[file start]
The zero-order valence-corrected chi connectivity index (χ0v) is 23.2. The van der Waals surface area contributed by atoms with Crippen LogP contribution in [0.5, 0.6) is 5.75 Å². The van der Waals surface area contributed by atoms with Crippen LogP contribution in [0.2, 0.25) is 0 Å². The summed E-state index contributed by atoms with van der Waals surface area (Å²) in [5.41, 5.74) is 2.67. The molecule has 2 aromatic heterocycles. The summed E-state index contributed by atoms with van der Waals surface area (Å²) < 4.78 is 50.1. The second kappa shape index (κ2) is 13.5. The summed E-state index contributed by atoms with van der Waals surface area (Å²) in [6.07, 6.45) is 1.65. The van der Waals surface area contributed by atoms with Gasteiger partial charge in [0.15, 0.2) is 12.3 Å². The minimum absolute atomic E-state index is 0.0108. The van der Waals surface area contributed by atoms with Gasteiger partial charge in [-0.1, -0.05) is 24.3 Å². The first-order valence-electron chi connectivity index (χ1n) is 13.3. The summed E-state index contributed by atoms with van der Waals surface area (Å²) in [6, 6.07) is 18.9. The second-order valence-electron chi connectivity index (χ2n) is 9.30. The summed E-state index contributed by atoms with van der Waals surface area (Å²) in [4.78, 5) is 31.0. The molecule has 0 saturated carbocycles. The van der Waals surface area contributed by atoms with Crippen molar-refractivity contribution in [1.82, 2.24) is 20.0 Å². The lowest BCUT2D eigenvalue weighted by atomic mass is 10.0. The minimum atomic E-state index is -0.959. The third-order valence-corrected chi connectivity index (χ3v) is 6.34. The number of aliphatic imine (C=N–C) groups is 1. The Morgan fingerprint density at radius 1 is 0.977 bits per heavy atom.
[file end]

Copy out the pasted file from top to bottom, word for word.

The zero-order valence-corrected chi connectivity index (χ0v) is 23.2. The van der Waals surface area contributed by atoms with Crippen LogP contribution in [0.5, 0.6) is 5.75 Å². The van der Waals surface area contributed by atoms with Crippen LogP contribution in [0.2, 0.25) is 0 Å². The summed E-state index contributed by atoms with van der Waals surface area (Å²) in [5.41, 5.74) is 2.67. The molecule has 2 aromatic heterocycles. The summed E-state index contributed by atoms with van der Waals surface area (Å²) < 4.78 is 50.1. The second kappa shape index (κ2) is 13.5. The summed E-state index contributed by atoms with van der Waals surface area (Å²) in [6.07, 6.45) is 1.65. The van der Waals surface area contributed by atoms with Gasteiger partial charge in [0.15, 0.2) is 12.3 Å². The minimum absolute atomic E-state index is 0.0108. The van der Waals surface area contributed by atoms with Gasteiger partial charge in [-0.1, -0.05) is 24.3 Å². The first-order valence-electron chi connectivity index (χ1n) is 13.3. The summed E-state index contributed by atoms with van der Waals surface area (Å²) in [6, 6.07) is 18.9. The second-order valence-electron chi connectivity index (χ2n) is 9.30. The summed E-state index contributed by atoms with van der Waals surface area (Å²) in [4.78, 5) is 31.0. The molecule has 0 saturated carbocycles. The van der Waals surface area contributed by atoms with Crippen molar-refractivity contribution in [1.82, 2.24) is 20.0 Å². The lowest BCUT2D eigenvalue weighted by atomic mass is 10.0. The minimum atomic E-state index is -0.959. The third-order valence-corrected chi connectivity index (χ3v) is 6.34. The number of aliphatic imine (C=N–C) groups is 1. The Morgan fingerprint density at radius 1 is 0.977 bits per heavy atom.